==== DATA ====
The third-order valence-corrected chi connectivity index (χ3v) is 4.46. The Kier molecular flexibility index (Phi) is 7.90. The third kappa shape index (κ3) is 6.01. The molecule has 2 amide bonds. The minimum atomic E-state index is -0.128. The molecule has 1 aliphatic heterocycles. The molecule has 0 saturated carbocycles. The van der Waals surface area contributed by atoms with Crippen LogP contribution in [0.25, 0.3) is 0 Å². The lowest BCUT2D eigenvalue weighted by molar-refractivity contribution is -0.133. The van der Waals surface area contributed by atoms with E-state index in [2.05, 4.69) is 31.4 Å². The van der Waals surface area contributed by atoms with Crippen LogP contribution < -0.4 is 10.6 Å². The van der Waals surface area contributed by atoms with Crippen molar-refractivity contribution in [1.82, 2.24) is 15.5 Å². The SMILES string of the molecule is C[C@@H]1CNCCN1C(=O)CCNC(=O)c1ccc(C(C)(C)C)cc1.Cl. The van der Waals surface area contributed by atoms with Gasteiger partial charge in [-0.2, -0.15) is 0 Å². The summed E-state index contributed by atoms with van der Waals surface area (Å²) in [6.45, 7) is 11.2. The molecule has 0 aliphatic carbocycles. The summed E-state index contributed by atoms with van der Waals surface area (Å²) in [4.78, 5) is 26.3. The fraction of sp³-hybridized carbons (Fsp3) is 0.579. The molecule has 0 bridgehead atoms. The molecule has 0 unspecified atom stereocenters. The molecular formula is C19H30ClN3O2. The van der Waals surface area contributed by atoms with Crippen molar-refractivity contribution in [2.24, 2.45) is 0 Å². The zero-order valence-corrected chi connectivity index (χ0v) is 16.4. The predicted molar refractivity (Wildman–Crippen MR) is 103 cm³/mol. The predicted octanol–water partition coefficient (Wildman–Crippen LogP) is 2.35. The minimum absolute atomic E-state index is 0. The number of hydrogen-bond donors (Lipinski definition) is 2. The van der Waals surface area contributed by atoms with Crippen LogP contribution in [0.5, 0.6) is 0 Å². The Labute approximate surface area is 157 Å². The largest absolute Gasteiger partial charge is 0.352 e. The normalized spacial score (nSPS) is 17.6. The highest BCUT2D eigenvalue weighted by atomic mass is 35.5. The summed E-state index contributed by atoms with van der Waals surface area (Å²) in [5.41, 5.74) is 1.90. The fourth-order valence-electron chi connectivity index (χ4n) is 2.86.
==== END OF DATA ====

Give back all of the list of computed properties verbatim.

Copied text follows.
The third-order valence-corrected chi connectivity index (χ3v) is 4.46. The Kier molecular flexibility index (Phi) is 7.90. The third kappa shape index (κ3) is 6.01. The molecule has 2 amide bonds. The minimum atomic E-state index is -0.128. The molecule has 1 aliphatic heterocycles. The molecule has 0 saturated carbocycles. The van der Waals surface area contributed by atoms with Crippen LogP contribution in [0.25, 0.3) is 0 Å². The lowest BCUT2D eigenvalue weighted by molar-refractivity contribution is -0.133. The van der Waals surface area contributed by atoms with E-state index in [2.05, 4.69) is 31.4 Å². The van der Waals surface area contributed by atoms with Crippen LogP contribution < -0.4 is 10.6 Å². The van der Waals surface area contributed by atoms with Crippen molar-refractivity contribution in [1.82, 2.24) is 15.5 Å². The SMILES string of the molecule is C[C@@H]1CNCCN1C(=O)CCNC(=O)c1ccc(C(C)(C)C)cc1.Cl. The van der Waals surface area contributed by atoms with Gasteiger partial charge in [-0.2, -0.15) is 0 Å². The summed E-state index contributed by atoms with van der Waals surface area (Å²) in [6.45, 7) is 11.2. The molecule has 0 aliphatic carbocycles. The summed E-state index contributed by atoms with van der Waals surface area (Å²) in [4.78, 5) is 26.3. The fraction of sp³-hybridized carbons (Fsp3) is 0.579. The molecule has 0 bridgehead atoms. The molecule has 0 unspecified atom stereocenters. The molecular formula is C19H30ClN3O2. The van der Waals surface area contributed by atoms with Crippen molar-refractivity contribution in [2.24, 2.45) is 0 Å². The zero-order valence-corrected chi connectivity index (χ0v) is 16.4. The predicted molar refractivity (Wildman–Crippen MR) is 103 cm³/mol. The predicted octanol–water partition coefficient (Wildman–Crippen LogP) is 2.35. The minimum absolute atomic E-state index is 0. The number of hydrogen-bond donors (Lipinski definition) is 2. The van der Waals surface area contributed by atoms with Crippen LogP contribution in [0.5, 0.6) is 0 Å². The Labute approximate surface area is 157 Å². The largest absolute Gasteiger partial charge is 0.352 e. The normalized spacial score (nSPS) is 17.6. The highest BCUT2D eigenvalue weighted by atomic mass is 35.5. The summed E-state index contributed by atoms with van der Waals surface area (Å²) in [5.41, 5.74) is 1.90. The fourth-order valence-electron chi connectivity index (χ4n) is 2.86.